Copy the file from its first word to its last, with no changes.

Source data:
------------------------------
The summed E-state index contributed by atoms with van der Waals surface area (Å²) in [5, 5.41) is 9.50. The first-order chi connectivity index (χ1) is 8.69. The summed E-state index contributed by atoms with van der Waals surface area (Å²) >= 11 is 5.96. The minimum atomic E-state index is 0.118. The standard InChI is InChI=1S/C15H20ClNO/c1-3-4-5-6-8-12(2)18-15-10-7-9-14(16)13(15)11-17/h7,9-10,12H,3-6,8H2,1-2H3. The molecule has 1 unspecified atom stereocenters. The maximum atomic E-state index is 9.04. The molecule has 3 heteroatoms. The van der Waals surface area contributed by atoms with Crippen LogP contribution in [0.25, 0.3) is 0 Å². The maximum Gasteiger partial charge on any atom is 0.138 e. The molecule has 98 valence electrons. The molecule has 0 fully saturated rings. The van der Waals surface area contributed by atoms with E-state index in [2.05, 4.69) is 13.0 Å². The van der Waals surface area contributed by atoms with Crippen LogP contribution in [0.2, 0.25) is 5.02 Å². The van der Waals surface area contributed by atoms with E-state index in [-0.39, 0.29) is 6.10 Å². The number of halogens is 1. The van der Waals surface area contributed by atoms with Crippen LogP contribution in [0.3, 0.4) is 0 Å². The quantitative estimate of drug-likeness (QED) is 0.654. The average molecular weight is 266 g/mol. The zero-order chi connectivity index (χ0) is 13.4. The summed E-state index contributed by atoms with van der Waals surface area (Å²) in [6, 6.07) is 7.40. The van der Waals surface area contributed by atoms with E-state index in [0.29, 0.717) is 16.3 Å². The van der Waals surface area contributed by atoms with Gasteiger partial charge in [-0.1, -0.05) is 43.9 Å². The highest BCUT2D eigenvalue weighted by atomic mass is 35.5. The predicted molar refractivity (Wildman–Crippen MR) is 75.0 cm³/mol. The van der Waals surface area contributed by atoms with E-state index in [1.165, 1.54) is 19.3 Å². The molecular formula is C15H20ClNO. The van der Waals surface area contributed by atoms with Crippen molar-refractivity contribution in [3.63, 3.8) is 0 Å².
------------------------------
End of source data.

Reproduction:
The summed E-state index contributed by atoms with van der Waals surface area (Å²) in [5, 5.41) is 9.50. The first-order chi connectivity index (χ1) is 8.69. The summed E-state index contributed by atoms with van der Waals surface area (Å²) >= 11 is 5.96. The minimum atomic E-state index is 0.118. The standard InChI is InChI=1S/C15H20ClNO/c1-3-4-5-6-8-12(2)18-15-10-7-9-14(16)13(15)11-17/h7,9-10,12H,3-6,8H2,1-2H3. The molecule has 1 unspecified atom stereocenters. The maximum atomic E-state index is 9.04. The molecule has 3 heteroatoms. The van der Waals surface area contributed by atoms with Crippen LogP contribution in [0.25, 0.3) is 0 Å². The maximum Gasteiger partial charge on any atom is 0.138 e. The molecule has 98 valence electrons. The molecule has 0 fully saturated rings. The van der Waals surface area contributed by atoms with E-state index in [2.05, 4.69) is 13.0 Å². The van der Waals surface area contributed by atoms with Crippen LogP contribution in [0.2, 0.25) is 5.02 Å². The van der Waals surface area contributed by atoms with E-state index in [-0.39, 0.29) is 6.10 Å². The number of halogens is 1. The van der Waals surface area contributed by atoms with Crippen LogP contribution in [0.3, 0.4) is 0 Å². The quantitative estimate of drug-likeness (QED) is 0.654. The average molecular weight is 266 g/mol. The zero-order chi connectivity index (χ0) is 13.4. The summed E-state index contributed by atoms with van der Waals surface area (Å²) in [6, 6.07) is 7.40. The van der Waals surface area contributed by atoms with E-state index in [0.29, 0.717) is 16.3 Å². The van der Waals surface area contributed by atoms with Gasteiger partial charge in [-0.1, -0.05) is 43.9 Å². The highest BCUT2D eigenvalue weighted by atomic mass is 35.5. The predicted molar refractivity (Wildman–Crippen MR) is 75.0 cm³/mol. The van der Waals surface area contributed by atoms with E-state index in [1.165, 1.54) is 19.3 Å². The molecular formula is C15H20ClNO. The van der Waals surface area contributed by atoms with Crippen molar-refractivity contribution in [3.63, 3.8) is 0 Å².